October 3, 2020
In my last post, I stated that our response to change is key. We cannot spend time lamenting about the way things were or spending time resisting change. We therefore, need to address the learning curve during this pandemic. Some of us have known that our lessons would be solely online and have planned for this; some of have prepared our lessons for hybrid learning and still others have planned to deliver in person learning all year. No matter what your situation is, the way we teach and learn is different. There is no way around this fact. Even if you are teaching in person, you and your students will likely be wearing masks, or you may be seeing your students through plexiglass shields. You may not have access to shared materials and collaboration between students may be limited.
Although teaching and learning is different, the main goal should be the same. “The goal of any type learning system, regardless of the delivery is to promote learning, therefore, before any learning materials are developed, educators must tacitly or explicitly know the principles of learning and how students learn. This is especially true for online learning, where instructors and learners are separated. The development of effective online learning materials should be based on proven and sound learning theories. The delivery medium is not the determining factor in the quality of learning per se; rather, course design determines the effectiveness of the learning” (Rovai, 2002).
“To select the most appropriate instructional strategies, the online developer must know the different approaches to learning. Strategies should be selected to motivate learners, facilitate deep processing, build the whole person, cater to individual differences, promote meaningful learning, encourage interaction, provide relevant feedback, facilitate contextual learning, and provide support during the learning process” (Anderson, 2011).
For those teaching online, there are a number of valuable insights I have gleaned through reading up on delivering lessons remotely. Here are some of my main takeaways:
- Practice your lesson before you deliver it. Practice retrieving files, having relevant tabs open and ensure you know which documents you will need and close those tabs that you won’t need.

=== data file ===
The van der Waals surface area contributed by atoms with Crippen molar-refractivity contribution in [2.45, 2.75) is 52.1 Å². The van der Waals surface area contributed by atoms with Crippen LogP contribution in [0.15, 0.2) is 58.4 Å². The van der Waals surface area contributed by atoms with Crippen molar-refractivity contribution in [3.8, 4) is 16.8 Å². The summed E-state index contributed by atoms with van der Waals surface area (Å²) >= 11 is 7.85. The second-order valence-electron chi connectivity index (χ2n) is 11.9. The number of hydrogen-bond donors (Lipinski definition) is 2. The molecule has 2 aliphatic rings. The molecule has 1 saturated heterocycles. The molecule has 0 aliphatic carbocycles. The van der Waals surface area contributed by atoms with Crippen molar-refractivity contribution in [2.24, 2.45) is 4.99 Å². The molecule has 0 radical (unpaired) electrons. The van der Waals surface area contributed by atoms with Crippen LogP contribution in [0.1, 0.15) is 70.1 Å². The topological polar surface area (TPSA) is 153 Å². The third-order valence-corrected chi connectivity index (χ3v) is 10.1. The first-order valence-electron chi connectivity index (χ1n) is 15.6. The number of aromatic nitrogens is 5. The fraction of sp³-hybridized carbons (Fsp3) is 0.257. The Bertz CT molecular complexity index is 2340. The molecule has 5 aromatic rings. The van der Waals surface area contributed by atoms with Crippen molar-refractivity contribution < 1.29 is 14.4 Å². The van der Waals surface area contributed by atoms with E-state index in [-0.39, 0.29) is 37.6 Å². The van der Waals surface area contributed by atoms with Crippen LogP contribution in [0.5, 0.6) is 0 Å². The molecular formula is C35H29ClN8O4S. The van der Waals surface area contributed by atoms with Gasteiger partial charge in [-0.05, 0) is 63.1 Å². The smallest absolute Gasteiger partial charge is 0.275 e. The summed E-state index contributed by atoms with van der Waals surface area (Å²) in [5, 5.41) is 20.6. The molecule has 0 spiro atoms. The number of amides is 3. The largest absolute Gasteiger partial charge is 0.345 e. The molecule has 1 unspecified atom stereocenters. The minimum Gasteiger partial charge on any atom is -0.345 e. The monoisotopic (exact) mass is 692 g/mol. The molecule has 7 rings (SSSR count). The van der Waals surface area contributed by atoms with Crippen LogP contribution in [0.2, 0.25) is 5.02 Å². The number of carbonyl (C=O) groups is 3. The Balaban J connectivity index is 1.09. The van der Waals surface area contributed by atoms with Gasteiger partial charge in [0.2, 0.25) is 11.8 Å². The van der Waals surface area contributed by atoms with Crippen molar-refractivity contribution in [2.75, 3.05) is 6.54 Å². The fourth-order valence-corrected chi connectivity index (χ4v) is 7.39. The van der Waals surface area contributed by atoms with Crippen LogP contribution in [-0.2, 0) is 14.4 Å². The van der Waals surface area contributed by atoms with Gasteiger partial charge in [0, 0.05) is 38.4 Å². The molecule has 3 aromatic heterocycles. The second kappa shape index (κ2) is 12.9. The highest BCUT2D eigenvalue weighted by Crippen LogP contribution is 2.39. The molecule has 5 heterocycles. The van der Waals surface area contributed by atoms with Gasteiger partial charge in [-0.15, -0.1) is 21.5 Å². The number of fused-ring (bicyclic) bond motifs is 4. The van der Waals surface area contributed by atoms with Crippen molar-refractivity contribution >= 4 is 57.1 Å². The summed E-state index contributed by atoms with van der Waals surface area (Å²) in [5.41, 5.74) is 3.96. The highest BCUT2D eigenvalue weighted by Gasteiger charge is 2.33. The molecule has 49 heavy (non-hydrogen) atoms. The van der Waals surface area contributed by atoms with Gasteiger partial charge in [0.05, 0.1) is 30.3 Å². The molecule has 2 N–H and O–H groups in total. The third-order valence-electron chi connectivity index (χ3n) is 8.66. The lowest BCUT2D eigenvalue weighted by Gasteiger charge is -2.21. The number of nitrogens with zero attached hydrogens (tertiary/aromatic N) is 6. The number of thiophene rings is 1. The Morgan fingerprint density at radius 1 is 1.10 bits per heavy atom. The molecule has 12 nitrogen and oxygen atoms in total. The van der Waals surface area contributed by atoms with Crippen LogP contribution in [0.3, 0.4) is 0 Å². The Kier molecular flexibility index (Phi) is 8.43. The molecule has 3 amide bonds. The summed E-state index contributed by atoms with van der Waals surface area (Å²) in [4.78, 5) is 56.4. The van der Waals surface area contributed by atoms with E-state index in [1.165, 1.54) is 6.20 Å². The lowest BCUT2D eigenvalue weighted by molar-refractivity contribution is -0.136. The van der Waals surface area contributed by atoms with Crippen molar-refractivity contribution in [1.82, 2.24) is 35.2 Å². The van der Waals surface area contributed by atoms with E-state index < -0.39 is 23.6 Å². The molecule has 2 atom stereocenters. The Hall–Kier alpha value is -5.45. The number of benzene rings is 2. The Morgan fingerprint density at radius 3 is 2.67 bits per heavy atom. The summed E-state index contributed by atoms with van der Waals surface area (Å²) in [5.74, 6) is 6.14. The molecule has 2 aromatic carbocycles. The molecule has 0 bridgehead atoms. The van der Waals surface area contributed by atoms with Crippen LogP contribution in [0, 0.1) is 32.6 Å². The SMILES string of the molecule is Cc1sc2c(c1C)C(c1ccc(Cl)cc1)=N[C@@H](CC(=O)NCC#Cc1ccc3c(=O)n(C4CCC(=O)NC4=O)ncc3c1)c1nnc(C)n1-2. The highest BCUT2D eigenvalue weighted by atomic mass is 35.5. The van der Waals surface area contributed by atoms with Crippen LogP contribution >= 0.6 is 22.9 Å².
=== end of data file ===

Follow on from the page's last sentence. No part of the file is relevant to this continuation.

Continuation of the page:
- Clarity is king. Ensure you deliver clear expectations and provide plenty of opportunities for questions and confirmation of assignments.
- Ask students for feedback. This information will be invaluable to you in finding out if your microphone occasionally cuts out, if you are speaking too quickly, or if students have trouble finding where to find homework assignments, for example.
- Provide a camera-off period to allow those students who feel anxious or uncomfortable answering questions to take a break from being “on.”
- Create opportunities for students to teach. Students will gain confidence in their presentation skills, and it allows for students to learn from one another.
- Involve families where appropriate. If you are teaching school aged children, ensure you provide opportunities for families to understand the expectations of their child, which can alleviate stress on both sides. When parents feel valued and informed, they will be more willing to collaborate with you and help enhance learning for their child. In my son’s school we have weekly town hall meetings to offer information and to allow parents to ask questions of the principal.
Anderson, T. (2011). The Theory and Practice of Online Learning 2nd edition. Edmonton, Alberta: Library and Archives Canada.
Seltzer, K. (2020). Engaging Students in Virtual Instruction With the Camera Off. Retrieved from: http://www.edutopia.org/article/engaging-students-virtual-instruction-camera
Terada, Youki, (2020). 5 Research-Backed Tips to Improve Your Online Teaching Presence. Retrieved from: http://www.edutopia.org/article/5-research-backed-tips-improve-your-online-teaching-presence.